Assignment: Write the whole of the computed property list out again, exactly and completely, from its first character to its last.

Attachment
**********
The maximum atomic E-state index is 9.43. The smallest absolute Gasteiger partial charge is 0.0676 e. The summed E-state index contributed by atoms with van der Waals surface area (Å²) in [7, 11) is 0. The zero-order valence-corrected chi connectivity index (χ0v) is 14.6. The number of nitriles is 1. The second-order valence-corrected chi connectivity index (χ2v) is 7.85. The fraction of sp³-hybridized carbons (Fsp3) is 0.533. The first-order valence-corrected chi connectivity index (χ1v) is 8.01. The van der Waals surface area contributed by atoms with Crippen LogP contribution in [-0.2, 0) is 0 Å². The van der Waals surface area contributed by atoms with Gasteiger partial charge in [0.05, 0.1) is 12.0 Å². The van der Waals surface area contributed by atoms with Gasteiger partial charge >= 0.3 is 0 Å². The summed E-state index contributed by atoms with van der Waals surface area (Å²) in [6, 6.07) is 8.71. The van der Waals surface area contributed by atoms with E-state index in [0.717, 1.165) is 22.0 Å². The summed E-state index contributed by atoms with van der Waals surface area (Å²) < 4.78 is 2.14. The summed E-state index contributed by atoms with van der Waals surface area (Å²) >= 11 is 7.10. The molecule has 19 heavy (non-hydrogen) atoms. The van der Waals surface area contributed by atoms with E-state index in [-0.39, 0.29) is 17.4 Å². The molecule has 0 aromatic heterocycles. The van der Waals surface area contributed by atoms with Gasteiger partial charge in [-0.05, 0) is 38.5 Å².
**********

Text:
The maximum atomic E-state index is 9.43. The smallest absolute Gasteiger partial charge is 0.0676 e. The summed E-state index contributed by atoms with van der Waals surface area (Å²) in [7, 11) is 0. The zero-order valence-corrected chi connectivity index (χ0v) is 14.6. The number of nitriles is 1. The second-order valence-corrected chi connectivity index (χ2v) is 7.85. The fraction of sp³-hybridized carbons (Fsp3) is 0.533. The first-order valence-corrected chi connectivity index (χ1v) is 8.01. The van der Waals surface area contributed by atoms with Crippen LogP contribution in [-0.2, 0) is 0 Å². The van der Waals surface area contributed by atoms with Gasteiger partial charge in [0.05, 0.1) is 12.0 Å². The van der Waals surface area contributed by atoms with Gasteiger partial charge >= 0.3 is 0 Å². The summed E-state index contributed by atoms with van der Waals surface area (Å²) in [6, 6.07) is 8.71. The van der Waals surface area contributed by atoms with E-state index in [0.717, 1.165) is 22.0 Å². The summed E-state index contributed by atoms with van der Waals surface area (Å²) < 4.78 is 2.14. The summed E-state index contributed by atoms with van der Waals surface area (Å²) >= 11 is 7.10. The molecule has 19 heavy (non-hydrogen) atoms. The van der Waals surface area contributed by atoms with E-state index in [-0.39, 0.29) is 17.4 Å². The molecule has 0 aromatic heterocycles. The van der Waals surface area contributed by atoms with Gasteiger partial charge in [-0.05, 0) is 38.5 Å².